SLT reforms a key confidence building measure

Tuesday, 13 June 2023 00:00 –      – 13

The Government has announced that it will go ahead with the restructuring of Sri Lanka Telecom (SLT) which entails further privatisation of shares currently held by the State. Segments of the opposition have been harping on long outdated arguments, citing national security concerns as a reason against this much needed move.In March this year the cabinet of ministers listed SLT among several State-owned Enterprises (SOEs) to be re-structured. SLT, which was previously fully owned by the State, was partially diversified in 1997 as part of a major reform in the telecommunication sector. Today, the State owns 49.5% of the company which is the market leader in fixed line telecom services in the country and which also operates the second largest mobile service provider.

The partial privatisation and opening of the telecom sector to private sector competition remains one of the success stories of economic liberalisation in the country that has brought in enormous benefits for the whole economy and individual consumers. The telecommunications service which began in 1896 when Sri Lanka was a British colony was first liberalised in the 1980s when the Department of Telecommunications was separated from the postal service. Even then the telecommunications sector failed to operate as a commercial entity. The Department faced all the trappings of the Government owned business entity with political interference and selective patronage. In the early 1980s, it was found that ‘38% of telephone lines in the Greater Colombo area were out of order at any given time’ and the applicants on the waiting list for telephones exceeded the number of existing lines, and waiting periods were on average 10 years.

This situation changed under the President Chandrika Kumaratunge administration when the Government signed the World Trade Organisation agreement which led to reforming the telecom sector. The initial reforms saw the partial privatisation of SLT, entry of private mobile operators and the creation of a robust regulator. The independent regulator monitors the competition within the sector and is tasked to advise the Government on telecommunications related issues. One of the impediments to this competition has been the partially State owned SLT and its mobile provider Mobitel having an undue advantage. The regulator also, despite needing to be an independent entity, like any other Government institution, has been subjected to political interference.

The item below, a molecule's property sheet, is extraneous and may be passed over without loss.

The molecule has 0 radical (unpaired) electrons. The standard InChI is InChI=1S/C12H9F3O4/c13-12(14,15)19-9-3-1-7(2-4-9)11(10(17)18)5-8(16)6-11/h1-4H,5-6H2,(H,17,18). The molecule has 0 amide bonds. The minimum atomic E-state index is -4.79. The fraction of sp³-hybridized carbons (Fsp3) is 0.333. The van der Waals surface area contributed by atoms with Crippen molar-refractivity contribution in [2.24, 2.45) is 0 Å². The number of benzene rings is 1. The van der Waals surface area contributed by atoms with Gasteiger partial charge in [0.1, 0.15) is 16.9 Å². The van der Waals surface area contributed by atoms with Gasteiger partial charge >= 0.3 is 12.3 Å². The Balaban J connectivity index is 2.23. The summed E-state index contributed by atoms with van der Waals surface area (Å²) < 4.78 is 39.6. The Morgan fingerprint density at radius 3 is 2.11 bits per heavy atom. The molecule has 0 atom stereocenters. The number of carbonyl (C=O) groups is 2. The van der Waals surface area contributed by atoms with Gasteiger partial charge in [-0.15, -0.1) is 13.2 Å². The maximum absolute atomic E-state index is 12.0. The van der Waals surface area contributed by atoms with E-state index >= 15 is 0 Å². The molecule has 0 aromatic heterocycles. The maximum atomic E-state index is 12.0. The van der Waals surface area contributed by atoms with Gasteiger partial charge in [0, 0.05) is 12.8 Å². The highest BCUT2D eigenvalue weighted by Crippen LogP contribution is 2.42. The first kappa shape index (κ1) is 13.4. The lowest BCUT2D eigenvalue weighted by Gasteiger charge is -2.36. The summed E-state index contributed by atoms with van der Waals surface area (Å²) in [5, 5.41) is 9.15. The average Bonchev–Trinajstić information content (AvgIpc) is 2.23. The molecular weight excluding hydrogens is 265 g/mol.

Due to the Government being the largest shareholder of SLT, each Government since 1997 has also interfered in its operations. The Chairperson of SLT has often been a political appointee. As a result, rather than accruing the benefits of privatisation and competition the telecom sector has once again become stagnant.

The divestiture of the rest of the shares owned by the Government and truly making the telecom sector independent will give a much-needed boost to the economy. It is time for courageous decision making as done in the 1990s. Even at that time the same arguments of national security and selling national assets were highlighted to stifle the reform process. The labour unions within the telecom sector also were a significant barrier to the liberalisation process.

Anti-full-privatisation camp’s assertion that State ownership must be retained is because SLT is a key partner of the South East Asia–Middle East–Western Europe optical fibre submarine communication cable system. It will be interesting to see how advisors to the sale of SLT  will handle this issue.

Due to smart policy making Sri Lanka was blessed to have a robust telecom sector at a crucial time of its economic development. It is vital that similar prudent policy making is done ignoring the usual cacophony of opposition. Getting the liberalisation in the telecom sector right will be an important boost to the much-needed reforms in the rest of the State-owned Enterprises.